In Focus: Megatrends  

'ESG separation is beginning to unfold'

'ESG separation is beginning to unfold'

Investing in environmental, social, and governance assets may seem straightforward, but when it comes to matching assets with exact client needs it is far from it. 

Data underlying ESG investing is complex and often not comparable.

Yet while some are calling for a uniform data framework to govern ESG assets, others argue implementing such a prescriptive solution could hamper innovation in this complex field.

So how can advisers navigate this quagmire? 

Srinath Narayanan, chief executive of Project Energy Reimagined Acquisition Corp, a special purpose acquisition company with a focus on high-potential ESG targets, says ESG has become so big it will will soon be impossible to have all three elements sit under a single umbrella.

He speaks to FTAdviser In Focus about what lies ahead and how advisers may tackle the search for the most appealing ESG opportunity for their clients.

FTA: How can advisers best navigate the challenges posed by ESG investing?

SN: One of the first steps advisers have to take is identifying the core ESG factors that matter to their clients. There are different elements and characteristics that fall within the ESG spectrum that are weighed differently.

We’ve seen numerous ESG measurement systems and matrices that have been created by advisers, but nothing that broadly governs this practice. 

 

 

 

 

The lack of consistency in ESG reporting across industries and between companies in the same industry has been a challenge for investors aiming to create fair comparisons or to get an accurate read on how companies are thinking about and managing ESG programs. For instance, in poultry or animal farming some view greenhouse gas emissions and abatements equally important as social issues around animal rights.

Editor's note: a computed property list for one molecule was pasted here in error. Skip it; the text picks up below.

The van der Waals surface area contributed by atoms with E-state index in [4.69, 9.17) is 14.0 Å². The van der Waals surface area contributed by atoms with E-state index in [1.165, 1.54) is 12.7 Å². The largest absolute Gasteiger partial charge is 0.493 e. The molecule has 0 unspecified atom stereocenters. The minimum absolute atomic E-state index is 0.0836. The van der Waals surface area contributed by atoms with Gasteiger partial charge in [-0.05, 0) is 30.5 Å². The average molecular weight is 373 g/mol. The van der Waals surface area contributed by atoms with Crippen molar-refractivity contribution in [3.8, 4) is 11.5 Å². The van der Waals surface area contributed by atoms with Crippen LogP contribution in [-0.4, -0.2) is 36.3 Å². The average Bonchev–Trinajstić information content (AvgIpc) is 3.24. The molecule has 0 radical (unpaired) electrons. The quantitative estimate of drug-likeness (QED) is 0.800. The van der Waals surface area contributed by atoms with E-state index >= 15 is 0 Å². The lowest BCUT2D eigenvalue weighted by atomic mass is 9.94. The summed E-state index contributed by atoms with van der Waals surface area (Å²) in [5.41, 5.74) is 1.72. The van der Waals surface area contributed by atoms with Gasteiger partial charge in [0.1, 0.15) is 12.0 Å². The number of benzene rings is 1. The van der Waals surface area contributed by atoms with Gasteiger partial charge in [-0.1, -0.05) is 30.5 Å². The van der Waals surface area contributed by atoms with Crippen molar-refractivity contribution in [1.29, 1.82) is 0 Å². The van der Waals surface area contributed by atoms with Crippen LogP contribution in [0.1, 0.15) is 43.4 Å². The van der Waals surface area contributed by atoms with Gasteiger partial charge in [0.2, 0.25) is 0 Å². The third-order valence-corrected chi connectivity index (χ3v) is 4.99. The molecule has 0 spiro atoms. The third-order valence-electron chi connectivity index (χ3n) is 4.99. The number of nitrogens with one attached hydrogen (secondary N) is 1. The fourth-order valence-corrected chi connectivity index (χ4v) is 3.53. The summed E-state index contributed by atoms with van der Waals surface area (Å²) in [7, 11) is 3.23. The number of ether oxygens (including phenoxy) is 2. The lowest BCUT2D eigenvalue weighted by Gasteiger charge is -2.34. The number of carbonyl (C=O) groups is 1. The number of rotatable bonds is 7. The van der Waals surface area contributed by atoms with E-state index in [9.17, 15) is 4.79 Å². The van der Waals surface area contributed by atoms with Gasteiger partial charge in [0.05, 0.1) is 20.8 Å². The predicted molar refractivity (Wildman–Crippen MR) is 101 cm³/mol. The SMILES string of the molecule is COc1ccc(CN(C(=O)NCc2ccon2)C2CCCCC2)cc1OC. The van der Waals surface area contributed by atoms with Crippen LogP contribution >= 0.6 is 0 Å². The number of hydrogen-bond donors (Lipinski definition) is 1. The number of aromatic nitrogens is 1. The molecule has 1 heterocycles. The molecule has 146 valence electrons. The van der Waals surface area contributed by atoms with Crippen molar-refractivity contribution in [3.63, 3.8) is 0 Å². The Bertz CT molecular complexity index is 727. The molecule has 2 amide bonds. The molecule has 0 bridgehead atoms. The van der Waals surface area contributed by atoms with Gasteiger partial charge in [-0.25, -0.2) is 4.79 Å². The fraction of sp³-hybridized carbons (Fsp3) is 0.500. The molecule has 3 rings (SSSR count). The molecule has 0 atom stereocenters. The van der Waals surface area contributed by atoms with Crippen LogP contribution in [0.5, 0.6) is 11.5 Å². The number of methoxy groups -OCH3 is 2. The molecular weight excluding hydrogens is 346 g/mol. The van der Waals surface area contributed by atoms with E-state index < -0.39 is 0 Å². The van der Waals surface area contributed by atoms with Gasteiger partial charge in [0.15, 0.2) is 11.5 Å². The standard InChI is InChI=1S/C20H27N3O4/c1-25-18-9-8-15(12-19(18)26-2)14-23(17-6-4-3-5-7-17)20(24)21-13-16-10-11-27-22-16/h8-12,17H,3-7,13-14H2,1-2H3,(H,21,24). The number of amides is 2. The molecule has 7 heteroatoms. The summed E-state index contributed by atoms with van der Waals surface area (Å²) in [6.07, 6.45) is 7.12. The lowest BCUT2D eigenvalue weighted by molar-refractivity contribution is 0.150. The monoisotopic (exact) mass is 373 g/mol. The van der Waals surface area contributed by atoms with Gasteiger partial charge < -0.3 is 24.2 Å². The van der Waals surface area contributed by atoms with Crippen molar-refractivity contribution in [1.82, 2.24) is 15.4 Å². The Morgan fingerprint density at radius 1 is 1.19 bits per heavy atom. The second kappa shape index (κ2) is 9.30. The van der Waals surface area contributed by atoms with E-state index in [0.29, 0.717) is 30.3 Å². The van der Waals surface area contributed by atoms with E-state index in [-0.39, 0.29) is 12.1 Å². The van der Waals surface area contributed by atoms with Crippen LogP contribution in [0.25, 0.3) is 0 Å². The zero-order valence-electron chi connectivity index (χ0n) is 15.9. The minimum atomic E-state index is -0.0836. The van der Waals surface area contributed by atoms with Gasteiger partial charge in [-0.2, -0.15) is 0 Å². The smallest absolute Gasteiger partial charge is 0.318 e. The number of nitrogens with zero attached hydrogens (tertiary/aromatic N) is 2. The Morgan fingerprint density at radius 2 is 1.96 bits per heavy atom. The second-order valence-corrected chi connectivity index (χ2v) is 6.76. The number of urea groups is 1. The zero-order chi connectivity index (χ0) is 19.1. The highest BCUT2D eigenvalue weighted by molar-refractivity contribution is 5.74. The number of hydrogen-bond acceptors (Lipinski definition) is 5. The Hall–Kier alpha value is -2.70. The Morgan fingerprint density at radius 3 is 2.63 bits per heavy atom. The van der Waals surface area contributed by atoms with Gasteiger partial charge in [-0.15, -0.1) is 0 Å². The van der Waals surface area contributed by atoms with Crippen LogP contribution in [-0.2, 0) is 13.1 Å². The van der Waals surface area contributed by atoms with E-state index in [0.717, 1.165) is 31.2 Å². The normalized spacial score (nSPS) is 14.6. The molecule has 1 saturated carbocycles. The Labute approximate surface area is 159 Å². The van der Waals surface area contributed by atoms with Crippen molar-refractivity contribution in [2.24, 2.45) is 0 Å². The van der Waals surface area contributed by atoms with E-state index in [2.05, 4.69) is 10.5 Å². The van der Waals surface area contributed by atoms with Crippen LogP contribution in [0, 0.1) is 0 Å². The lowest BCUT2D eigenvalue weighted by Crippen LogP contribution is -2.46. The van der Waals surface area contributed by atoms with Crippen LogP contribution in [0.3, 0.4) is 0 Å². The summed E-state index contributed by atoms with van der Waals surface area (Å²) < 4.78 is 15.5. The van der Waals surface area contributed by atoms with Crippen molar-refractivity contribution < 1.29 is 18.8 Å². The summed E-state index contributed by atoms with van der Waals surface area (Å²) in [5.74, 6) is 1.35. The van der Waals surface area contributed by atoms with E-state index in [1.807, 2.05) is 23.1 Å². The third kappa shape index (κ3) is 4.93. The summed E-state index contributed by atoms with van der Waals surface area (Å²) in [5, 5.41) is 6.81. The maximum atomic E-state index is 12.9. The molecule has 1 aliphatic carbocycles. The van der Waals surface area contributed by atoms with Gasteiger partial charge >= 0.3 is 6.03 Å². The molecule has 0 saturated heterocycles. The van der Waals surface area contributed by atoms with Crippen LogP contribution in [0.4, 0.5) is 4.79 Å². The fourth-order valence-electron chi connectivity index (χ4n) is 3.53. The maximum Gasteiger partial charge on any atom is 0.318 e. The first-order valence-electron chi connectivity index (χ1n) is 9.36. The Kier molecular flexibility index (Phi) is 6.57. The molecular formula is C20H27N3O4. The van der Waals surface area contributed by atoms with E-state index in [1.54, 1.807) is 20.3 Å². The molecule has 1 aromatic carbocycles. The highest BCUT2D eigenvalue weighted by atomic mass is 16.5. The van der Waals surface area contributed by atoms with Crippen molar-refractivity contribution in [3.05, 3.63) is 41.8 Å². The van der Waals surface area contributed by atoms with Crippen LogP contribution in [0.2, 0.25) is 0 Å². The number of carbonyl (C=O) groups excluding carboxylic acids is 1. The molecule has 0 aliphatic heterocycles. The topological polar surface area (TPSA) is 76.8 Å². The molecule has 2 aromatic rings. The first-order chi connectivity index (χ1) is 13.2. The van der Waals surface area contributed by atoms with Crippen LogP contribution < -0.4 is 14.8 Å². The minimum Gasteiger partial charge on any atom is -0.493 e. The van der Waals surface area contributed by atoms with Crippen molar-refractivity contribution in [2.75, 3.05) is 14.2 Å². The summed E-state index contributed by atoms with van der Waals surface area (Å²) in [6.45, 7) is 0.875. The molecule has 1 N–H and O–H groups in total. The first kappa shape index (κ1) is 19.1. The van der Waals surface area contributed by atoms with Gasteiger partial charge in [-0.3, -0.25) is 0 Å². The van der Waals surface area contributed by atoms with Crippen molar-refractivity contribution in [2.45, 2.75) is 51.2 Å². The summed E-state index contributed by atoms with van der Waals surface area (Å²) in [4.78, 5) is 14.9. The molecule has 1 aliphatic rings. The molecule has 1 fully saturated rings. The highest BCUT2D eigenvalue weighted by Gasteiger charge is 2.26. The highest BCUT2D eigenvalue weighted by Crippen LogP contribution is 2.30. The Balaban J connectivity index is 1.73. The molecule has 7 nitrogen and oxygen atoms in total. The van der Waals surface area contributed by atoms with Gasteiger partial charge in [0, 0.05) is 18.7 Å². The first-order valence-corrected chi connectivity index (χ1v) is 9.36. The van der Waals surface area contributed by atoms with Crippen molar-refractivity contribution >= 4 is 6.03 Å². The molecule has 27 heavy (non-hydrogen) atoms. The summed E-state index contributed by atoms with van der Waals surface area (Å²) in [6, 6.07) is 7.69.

Similarly in transportation, coal or diesel as a pollutant in managing carbon footprint is equally important as employment labour policies, and human relations. The key is consistency across metrics and frameworks.

With a lack of uniform standards, ESG reporting guidance framework from the independent Sustainability Accounting Standards Board is broadly used by asset managers and industrial companies. 

SASB’s approach to ESG is to categorise industries and sectors and then use nuances of each industry to define the materiality of specific sustainability accounting criteria. This assessment of materiality is a key differentiator from other frameworks. 

As the ESG sector continues to evolve we will undoubtedly see more changes, especially as regulators look at more strict oversight of greenwashing and ESG data capture.

FTA: Should there be a universal ratings system or would that stifle competition in this complex area?

SN: A universal ratings system wouldn’t necessarily stifle competition. Defining a minimum set of reporting requirements across industries and capturing the nuances of ESG issues are important.

The challenge is broad application across all industries. The value chains and starting points for each industry are different and a scoring system needs to reflect that.